“Complexity is the business we are in and complexity is what limits us.” - Fred Brooks, The Mythical Man-Month
Software projects go through many modifications over their lifetime. As they evolve, the code grows in size and complexity creeps in. Software developers spend a large portion of their time maintaining existing software either by adding new functionality or fixing bugs. Often times, they are forced to take shortcuts to meet deadlines. Developers add new functionality in a ‘quick and dirty’ manner and apply duct-tape to defects. While the organization meets its short-term goal of getting the software out of the door quickly, the code quality suffers and deteriorates. After a while, things start to get really bad. The software becomes so complex and buggy, that it is virtually impossible to maintain. Fixing a bug would introduces more bugs and modifying one part of the software would break several others.
Let’s look at a related concept called software entropy. Entropy is the amount of disorder in a system. It is a physical phenomenon but Ivar Jacobson et al used it to describe the disorder in a software system:
The second law of thermodynamics, in principle, states that a closed system’s disorder cannot be reduced, it can only remain unchanged or increased. A measure of this disorder is entropy. This law also seems plausible for software systems; as a system is modified, its disorder, or [software] entropy, always increases. This is called Software Entropy.
When the ‘disorder’ or the software entropy increases, it leads to software or code rot. The system ends up becoming so complex and disorganized that it is too costly or impossible to maintain. People get frustrated and consider major refactoring or, in some cases, rewriting from scratch. These arduous solutions fix the problem in the short-term but the software will rot again if the team doesn’t adopt a plan for keeping future complexity under control.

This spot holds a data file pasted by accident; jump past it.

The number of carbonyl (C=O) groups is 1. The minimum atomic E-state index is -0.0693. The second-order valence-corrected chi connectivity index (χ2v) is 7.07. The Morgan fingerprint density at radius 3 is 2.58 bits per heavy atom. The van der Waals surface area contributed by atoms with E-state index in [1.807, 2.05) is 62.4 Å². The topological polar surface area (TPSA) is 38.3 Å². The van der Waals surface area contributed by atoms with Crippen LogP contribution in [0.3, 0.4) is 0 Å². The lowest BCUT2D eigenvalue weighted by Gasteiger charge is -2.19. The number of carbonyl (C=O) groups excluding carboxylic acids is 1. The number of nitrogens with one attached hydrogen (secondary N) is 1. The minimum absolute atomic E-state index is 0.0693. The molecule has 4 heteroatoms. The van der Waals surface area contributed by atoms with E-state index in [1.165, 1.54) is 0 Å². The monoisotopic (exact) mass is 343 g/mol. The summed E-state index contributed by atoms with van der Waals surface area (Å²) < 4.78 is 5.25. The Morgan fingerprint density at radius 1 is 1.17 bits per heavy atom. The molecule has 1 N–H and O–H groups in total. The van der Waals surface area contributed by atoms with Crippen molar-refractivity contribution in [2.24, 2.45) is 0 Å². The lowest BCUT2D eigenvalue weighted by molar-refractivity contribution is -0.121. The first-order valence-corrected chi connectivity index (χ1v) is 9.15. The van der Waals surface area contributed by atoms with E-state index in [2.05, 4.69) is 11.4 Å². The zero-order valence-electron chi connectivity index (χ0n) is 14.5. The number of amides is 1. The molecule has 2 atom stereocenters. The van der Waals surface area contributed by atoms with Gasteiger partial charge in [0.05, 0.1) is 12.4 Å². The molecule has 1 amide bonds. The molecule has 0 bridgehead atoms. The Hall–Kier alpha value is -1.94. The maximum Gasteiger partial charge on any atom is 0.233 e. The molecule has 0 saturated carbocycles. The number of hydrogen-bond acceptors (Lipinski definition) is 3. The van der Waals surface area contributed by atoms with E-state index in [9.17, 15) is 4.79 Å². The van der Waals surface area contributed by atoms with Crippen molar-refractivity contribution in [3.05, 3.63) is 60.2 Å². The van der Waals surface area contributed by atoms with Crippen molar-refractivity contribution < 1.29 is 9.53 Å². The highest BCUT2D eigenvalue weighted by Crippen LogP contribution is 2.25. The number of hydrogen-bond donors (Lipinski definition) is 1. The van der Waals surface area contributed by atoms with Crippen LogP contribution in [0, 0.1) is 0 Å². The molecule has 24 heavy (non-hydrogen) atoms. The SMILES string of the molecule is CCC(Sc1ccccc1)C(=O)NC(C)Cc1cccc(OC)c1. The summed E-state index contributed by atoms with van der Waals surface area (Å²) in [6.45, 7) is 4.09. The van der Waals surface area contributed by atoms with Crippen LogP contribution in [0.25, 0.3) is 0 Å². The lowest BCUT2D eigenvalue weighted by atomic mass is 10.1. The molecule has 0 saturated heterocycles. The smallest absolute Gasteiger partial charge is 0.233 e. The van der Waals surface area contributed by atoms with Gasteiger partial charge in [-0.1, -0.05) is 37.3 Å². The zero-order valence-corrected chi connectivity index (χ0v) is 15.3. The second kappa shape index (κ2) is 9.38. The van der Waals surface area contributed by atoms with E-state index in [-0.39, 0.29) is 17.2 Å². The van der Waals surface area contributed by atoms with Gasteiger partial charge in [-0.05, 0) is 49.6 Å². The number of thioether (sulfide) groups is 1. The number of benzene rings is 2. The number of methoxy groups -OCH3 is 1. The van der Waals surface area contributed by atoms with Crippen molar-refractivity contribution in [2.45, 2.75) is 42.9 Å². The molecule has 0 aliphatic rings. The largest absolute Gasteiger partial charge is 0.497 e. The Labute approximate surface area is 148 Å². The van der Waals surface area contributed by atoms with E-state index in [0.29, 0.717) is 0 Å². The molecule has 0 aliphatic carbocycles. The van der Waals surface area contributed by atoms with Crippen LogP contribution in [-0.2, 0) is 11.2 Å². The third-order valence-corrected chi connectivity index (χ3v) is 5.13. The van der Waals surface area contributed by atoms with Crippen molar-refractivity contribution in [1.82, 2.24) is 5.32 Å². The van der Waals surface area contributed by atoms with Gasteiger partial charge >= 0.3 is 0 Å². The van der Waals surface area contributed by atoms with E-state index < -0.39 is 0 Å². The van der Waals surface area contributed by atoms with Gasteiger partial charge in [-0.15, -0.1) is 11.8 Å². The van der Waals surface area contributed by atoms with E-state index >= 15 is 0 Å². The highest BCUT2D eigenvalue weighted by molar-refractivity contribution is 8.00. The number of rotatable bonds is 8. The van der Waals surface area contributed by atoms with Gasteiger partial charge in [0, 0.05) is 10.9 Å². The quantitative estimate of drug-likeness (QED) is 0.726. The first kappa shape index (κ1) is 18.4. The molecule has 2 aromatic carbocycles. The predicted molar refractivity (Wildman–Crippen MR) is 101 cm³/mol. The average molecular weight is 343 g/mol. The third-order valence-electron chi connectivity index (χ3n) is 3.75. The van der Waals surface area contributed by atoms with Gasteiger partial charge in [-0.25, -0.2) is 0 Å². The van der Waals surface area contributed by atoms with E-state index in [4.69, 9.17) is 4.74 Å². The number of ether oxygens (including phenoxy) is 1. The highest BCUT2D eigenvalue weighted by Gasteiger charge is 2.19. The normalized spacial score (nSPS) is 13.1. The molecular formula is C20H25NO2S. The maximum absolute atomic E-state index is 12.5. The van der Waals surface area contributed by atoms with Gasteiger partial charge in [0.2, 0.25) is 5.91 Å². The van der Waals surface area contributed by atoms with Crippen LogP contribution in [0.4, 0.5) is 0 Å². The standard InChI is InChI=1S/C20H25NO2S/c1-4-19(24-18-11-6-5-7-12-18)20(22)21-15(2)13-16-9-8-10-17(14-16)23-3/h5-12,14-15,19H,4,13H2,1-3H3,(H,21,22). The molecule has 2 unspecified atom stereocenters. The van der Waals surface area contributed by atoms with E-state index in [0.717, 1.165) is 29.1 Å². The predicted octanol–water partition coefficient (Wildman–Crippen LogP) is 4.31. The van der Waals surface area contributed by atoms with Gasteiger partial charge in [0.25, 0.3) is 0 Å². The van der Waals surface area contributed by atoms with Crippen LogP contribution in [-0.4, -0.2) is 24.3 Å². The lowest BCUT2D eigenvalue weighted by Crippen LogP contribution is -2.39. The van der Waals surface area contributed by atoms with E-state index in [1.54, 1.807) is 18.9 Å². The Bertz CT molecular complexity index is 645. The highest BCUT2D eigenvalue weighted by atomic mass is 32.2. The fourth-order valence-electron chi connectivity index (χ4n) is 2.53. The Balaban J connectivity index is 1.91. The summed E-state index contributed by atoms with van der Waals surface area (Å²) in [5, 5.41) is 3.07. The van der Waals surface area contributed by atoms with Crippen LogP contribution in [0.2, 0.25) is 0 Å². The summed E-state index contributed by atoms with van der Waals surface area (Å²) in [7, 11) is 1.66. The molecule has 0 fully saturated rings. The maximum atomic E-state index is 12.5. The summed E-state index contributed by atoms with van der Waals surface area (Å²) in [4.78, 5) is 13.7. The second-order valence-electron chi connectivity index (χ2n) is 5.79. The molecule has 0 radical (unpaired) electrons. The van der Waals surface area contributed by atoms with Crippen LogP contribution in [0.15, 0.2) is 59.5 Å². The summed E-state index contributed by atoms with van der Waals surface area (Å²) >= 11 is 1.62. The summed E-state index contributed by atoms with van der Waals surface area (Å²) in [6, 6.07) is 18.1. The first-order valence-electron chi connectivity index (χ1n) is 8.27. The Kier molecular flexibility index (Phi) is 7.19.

While there are many factors that lead to software rot, the most important ones, according to Andrew Hunt and Dave Thomas, are the psychology and the team culture. In their book, The Pragmatic Programmer, they argue that software entropy is contagious and if not controlled, becomes an epidemic.
In inner cities, some buildings are beautiful and clean, while others are rotting hulks. Why? Researchers in the field of crime and urban decay discovered a fascinating trigger mechanism, one that very quickly turns a clean, intact, inhabited building into a smashed and abandoned derelict .
A broken window.
One broken window, left unrepaired for any substantial length of time, instills in the inhabitants of the building a sense of abandonment — a sense that the powers that be don’t care about the building. So another window gets broken. People start littering. Graffiti appears. Serious structural damage begins. In a relatively short space of time, the building becomes damaged beyond the owner’s desire to fix it, and the sense of abandonment becomes reality.
Broken window theory was proposed by criminologists James Wilson and George Kelling and had an enormous impact on police policy throughout the 1990s. While the broken window theory was been widely criticized, I think it makes sense. When shortcuts are taken poor design decisions are made, it sends a signal that no one cares or that no one is in charge. Since its a feature of the environment, even good software developers might fall for it. The solution according to Andrew and Dave is simple:
Don’t leave “broken windows” (bad designs, wrong decisions, or poor code) unrepaired. Fix each one as soon as it is discovered. If there is insufficient time to fix it properly, then board it up. Perhaps you can comment out the offending code, or display a “Not Implemented” message, or substitute dummy data instead. Take some action to prevent further damage and to show that you’re on top of the situation.
A simple comment around ugly code stating that its ugly and needs to get fixed soon is better than nothing. Code can quickly rot once windows start breaking. Even a mere perception of disorder could result in total chaos. Don’t leave broken windows, fix them as soon as you could. Entropy will creep in - don’t let it win.
Nice summary! I personally put some todo in my code to signal shortcuts and other broken windows.
I’m always pretty proud when I fix them, I feel my code gets better. If refactoring is part of your development process, and it should, it’s very easy to fix broken windows that way.
I wrote an article myself on Software Entropy. Hope it can help!